A kaleidoscope of soils blankets the several thousand acres Tony Wagner and his father, Mark, are no-tilling just north of Jamestown, N.D.
Even within the same field Wagner can transition from a heavy, highly alkali gumbo to soils the consistency of beach sand. It seems logical, then, that the crops they grow would be just as diverse. But it took some time to come to this realization.
Currently, Mark and Tony raise corn, soybeans, spring wheat, barley, oats, and green field peas in an area where most producers stick firmly to just corn and soybeans. They also make use of cover crops, bumping the diversity of plants their fields see even higher.
Soils had long been a limiting factor for the Wagners. There were acres they couldn’t plant to corn because the sandy soils wouldn’t hold enough moisture throughout the growing season.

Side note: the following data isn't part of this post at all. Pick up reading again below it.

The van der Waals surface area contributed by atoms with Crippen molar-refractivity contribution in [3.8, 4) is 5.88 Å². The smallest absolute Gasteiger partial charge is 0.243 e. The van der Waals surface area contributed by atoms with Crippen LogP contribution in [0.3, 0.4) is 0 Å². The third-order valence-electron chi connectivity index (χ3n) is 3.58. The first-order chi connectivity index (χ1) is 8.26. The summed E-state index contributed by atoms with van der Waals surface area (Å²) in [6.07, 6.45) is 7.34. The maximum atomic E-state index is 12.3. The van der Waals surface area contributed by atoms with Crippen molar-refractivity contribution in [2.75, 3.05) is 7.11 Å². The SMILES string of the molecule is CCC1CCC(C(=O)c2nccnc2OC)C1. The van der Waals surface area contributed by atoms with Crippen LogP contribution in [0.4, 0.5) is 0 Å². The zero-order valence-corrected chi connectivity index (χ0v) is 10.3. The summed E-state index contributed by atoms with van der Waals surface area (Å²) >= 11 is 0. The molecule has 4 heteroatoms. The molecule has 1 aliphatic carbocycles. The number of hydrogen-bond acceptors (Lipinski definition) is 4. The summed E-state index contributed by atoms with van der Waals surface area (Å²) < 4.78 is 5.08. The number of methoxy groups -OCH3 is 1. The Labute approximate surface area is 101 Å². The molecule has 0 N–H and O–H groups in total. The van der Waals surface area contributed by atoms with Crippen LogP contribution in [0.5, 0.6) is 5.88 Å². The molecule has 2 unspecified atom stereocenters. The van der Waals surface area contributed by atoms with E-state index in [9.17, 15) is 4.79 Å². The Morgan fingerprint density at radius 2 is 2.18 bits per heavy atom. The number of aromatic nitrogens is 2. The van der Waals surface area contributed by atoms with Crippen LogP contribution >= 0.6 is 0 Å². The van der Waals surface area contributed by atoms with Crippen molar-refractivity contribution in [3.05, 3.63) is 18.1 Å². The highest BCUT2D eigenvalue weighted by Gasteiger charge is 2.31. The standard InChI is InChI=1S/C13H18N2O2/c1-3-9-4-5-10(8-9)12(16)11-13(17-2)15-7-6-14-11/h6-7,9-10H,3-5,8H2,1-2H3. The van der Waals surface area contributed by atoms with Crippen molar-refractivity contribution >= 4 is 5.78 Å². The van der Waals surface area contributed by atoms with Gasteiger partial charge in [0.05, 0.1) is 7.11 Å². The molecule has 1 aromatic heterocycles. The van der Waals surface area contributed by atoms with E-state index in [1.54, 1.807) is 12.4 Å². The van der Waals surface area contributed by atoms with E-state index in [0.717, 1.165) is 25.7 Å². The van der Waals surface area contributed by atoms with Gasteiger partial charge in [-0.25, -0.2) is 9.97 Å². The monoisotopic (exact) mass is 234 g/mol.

“They were the first soils you could plant into in spring and the first to dry out in summer,” he said. On these limiting soils, they chose to seed crops like winter wheat and yellow field peas, which they could harvest early while soil moisture was still in good shape. But an early harvest left bare soils vulnerable to wind erosion, which Tony didn’t like. One year, he decided to attempt double cropping peas…